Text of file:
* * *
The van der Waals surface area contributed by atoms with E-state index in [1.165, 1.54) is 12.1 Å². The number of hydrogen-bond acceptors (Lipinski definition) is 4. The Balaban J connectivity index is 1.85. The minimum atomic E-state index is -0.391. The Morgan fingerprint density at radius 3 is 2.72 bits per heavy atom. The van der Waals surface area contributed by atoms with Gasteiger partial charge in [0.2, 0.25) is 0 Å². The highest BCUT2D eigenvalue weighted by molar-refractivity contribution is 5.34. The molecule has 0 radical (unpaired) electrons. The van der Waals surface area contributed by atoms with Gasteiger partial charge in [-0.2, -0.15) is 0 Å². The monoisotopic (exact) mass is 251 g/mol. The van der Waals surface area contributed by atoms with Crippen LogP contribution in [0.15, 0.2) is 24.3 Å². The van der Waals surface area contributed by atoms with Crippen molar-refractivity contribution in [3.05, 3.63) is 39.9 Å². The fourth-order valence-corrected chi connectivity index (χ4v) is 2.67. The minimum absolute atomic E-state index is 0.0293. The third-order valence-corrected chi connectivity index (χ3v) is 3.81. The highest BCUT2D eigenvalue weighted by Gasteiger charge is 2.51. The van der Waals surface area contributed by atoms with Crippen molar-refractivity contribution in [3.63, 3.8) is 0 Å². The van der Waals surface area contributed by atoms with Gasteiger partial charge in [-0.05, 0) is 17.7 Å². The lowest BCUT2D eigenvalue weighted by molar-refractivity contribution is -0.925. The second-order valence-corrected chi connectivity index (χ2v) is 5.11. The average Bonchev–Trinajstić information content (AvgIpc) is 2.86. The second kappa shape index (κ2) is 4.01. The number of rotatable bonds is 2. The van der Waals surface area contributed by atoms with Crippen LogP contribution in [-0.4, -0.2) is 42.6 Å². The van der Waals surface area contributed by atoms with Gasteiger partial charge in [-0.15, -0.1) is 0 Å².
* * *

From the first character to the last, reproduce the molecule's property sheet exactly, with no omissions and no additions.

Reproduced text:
The van der Waals surface area contributed by atoms with E-state index in [1.165, 1.54) is 12.1 Å². The number of hydrogen-bond acceptors (Lipinski definition) is 4. The Balaban J connectivity index is 1.85. The minimum atomic E-state index is -0.391. The Morgan fingerprint density at radius 3 is 2.72 bits per heavy atom. The van der Waals surface area contributed by atoms with Gasteiger partial charge in [0.2, 0.25) is 0 Å². The highest BCUT2D eigenvalue weighted by molar-refractivity contribution is 5.34. The molecule has 0 radical (unpaired) electrons. The van der Waals surface area contributed by atoms with Gasteiger partial charge in [-0.2, -0.15) is 0 Å². The monoisotopic (exact) mass is 251 g/mol. The van der Waals surface area contributed by atoms with Crippen LogP contribution in [0.15, 0.2) is 24.3 Å². The van der Waals surface area contributed by atoms with Crippen molar-refractivity contribution in [3.05, 3.63) is 39.9 Å². The fourth-order valence-corrected chi connectivity index (χ4v) is 2.67. The minimum absolute atomic E-state index is 0.0293. The third-order valence-corrected chi connectivity index (χ3v) is 3.81. The highest BCUT2D eigenvalue weighted by Gasteiger charge is 2.51. The van der Waals surface area contributed by atoms with Crippen molar-refractivity contribution in [3.63, 3.8) is 0 Å². The van der Waals surface area contributed by atoms with Gasteiger partial charge in [-0.05, 0) is 17.7 Å². The lowest BCUT2D eigenvalue weighted by molar-refractivity contribution is -0.925. The second-order valence-corrected chi connectivity index (χ2v) is 5.11. The average Bonchev–Trinajstić information content (AvgIpc) is 2.86. The second kappa shape index (κ2) is 4.01. The number of rotatable bonds is 2. The van der Waals surface area contributed by atoms with Crippen LogP contribution in [-0.4, -0.2) is 42.6 Å². The van der Waals surface area contributed by atoms with Gasteiger partial charge in [-0.15, -0.1) is 0 Å².